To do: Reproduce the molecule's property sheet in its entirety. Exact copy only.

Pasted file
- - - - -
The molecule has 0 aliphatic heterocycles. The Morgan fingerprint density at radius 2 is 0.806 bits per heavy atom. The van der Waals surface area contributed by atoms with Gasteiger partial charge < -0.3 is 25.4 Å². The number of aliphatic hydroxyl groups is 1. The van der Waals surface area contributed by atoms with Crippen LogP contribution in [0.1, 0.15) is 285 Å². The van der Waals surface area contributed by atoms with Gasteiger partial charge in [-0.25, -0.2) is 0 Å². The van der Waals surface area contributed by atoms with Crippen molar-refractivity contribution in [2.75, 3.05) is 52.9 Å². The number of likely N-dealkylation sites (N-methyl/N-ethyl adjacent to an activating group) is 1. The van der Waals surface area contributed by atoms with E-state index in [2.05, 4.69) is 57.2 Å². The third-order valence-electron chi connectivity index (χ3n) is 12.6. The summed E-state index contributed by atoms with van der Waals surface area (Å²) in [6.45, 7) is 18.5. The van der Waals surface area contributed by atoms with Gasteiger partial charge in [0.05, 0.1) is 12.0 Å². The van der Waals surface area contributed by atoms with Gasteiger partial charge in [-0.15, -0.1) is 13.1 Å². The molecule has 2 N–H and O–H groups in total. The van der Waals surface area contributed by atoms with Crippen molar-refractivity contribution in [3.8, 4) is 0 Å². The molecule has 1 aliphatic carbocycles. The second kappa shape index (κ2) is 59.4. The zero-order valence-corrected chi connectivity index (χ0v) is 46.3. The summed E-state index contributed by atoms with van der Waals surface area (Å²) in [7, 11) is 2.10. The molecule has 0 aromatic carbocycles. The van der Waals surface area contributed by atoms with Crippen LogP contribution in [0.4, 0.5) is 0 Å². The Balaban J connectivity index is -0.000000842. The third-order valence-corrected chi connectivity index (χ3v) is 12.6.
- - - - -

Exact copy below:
The molecule has 0 aliphatic heterocycles. The Morgan fingerprint density at radius 2 is 0.806 bits per heavy atom. The van der Waals surface area contributed by atoms with Gasteiger partial charge < -0.3 is 25.4 Å². The number of aliphatic hydroxyl groups is 1. The van der Waals surface area contributed by atoms with Crippen LogP contribution in [0.1, 0.15) is 285 Å². The van der Waals surface area contributed by atoms with Gasteiger partial charge in [-0.25, -0.2) is 0 Å². The van der Waals surface area contributed by atoms with Crippen molar-refractivity contribution in [2.75, 3.05) is 52.9 Å². The number of likely N-dealkylation sites (N-methyl/N-ethyl adjacent to an activating group) is 1. The van der Waals surface area contributed by atoms with E-state index in [2.05, 4.69) is 57.2 Å². The third-order valence-electron chi connectivity index (χ3n) is 12.6. The summed E-state index contributed by atoms with van der Waals surface area (Å²) in [6.45, 7) is 18.5. The van der Waals surface area contributed by atoms with Gasteiger partial charge in [0.05, 0.1) is 12.0 Å². The van der Waals surface area contributed by atoms with Gasteiger partial charge in [-0.15, -0.1) is 13.1 Å². The molecule has 2 N–H and O–H groups in total. The van der Waals surface area contributed by atoms with Crippen molar-refractivity contribution in [3.8, 4) is 0 Å². The molecule has 1 aliphatic carbocycles. The second kappa shape index (κ2) is 59.4. The zero-order valence-corrected chi connectivity index (χ0v) is 46.3. The summed E-state index contributed by atoms with van der Waals surface area (Å²) in [7, 11) is 2.10. The molecule has 0 aromatic carbocycles. The van der Waals surface area contributed by atoms with Crippen LogP contribution in [0.4, 0.5) is 0 Å². The Balaban J connectivity index is -0.000000842. The third-order valence-corrected chi connectivity index (χ3v) is 12.6.